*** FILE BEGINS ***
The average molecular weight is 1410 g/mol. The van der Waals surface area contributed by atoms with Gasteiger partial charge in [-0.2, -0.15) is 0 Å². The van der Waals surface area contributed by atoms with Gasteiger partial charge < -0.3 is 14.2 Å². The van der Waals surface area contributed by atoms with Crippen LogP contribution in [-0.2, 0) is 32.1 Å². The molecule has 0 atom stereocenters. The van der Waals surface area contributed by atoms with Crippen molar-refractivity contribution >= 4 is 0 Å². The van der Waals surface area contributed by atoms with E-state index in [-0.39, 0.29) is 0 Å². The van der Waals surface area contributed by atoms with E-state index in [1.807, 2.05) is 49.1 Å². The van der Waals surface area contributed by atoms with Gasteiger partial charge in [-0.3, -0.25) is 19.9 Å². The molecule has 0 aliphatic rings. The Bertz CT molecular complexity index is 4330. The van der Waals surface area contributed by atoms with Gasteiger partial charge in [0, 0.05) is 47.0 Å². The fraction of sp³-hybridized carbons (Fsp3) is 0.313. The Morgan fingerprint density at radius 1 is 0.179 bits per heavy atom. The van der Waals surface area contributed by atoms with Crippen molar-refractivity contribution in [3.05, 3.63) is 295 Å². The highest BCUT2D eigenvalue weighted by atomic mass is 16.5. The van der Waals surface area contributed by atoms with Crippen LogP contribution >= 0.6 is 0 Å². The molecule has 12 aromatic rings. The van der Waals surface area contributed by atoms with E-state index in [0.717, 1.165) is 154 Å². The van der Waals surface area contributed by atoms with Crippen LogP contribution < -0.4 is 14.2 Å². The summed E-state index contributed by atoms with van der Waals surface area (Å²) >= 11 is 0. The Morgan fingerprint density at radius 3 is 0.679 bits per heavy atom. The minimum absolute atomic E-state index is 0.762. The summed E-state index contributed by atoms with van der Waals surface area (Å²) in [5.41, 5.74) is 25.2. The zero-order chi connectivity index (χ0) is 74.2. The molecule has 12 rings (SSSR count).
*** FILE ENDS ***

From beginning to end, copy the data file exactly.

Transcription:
The average molecular weight is 1410 g/mol. The van der Waals surface area contributed by atoms with Gasteiger partial charge in [-0.2, -0.15) is 0 Å². The van der Waals surface area contributed by atoms with Gasteiger partial charge < -0.3 is 14.2 Å². The van der Waals surface area contributed by atoms with Crippen LogP contribution in [-0.2, 0) is 32.1 Å². The molecule has 0 atom stereocenters. The van der Waals surface area contributed by atoms with Crippen molar-refractivity contribution >= 4 is 0 Å². The van der Waals surface area contributed by atoms with E-state index in [-0.39, 0.29) is 0 Å². The van der Waals surface area contributed by atoms with E-state index in [1.807, 2.05) is 49.1 Å². The van der Waals surface area contributed by atoms with Gasteiger partial charge in [-0.3, -0.25) is 19.9 Å². The molecule has 0 aliphatic rings. The Bertz CT molecular complexity index is 4330. The van der Waals surface area contributed by atoms with Gasteiger partial charge in [0, 0.05) is 47.0 Å². The fraction of sp³-hybridized carbons (Fsp3) is 0.313. The Morgan fingerprint density at radius 1 is 0.179 bits per heavy atom. The van der Waals surface area contributed by atoms with Crippen molar-refractivity contribution in [3.05, 3.63) is 295 Å². The highest BCUT2D eigenvalue weighted by atomic mass is 16.5. The van der Waals surface area contributed by atoms with Crippen LogP contribution >= 0.6 is 0 Å². The molecule has 12 aromatic rings. The van der Waals surface area contributed by atoms with E-state index in [0.717, 1.165) is 154 Å². The van der Waals surface area contributed by atoms with Crippen LogP contribution < -0.4 is 14.2 Å². The summed E-state index contributed by atoms with van der Waals surface area (Å²) >= 11 is 0. The Morgan fingerprint density at radius 3 is 0.679 bits per heavy atom. The minimum absolute atomic E-state index is 0.762. The summed E-state index contributed by atoms with van der Waals surface area (Å²) in [5.41, 5.74) is 25.2. The zero-order chi connectivity index (χ0) is 74.2. The molecule has 12 rings (SSSR count).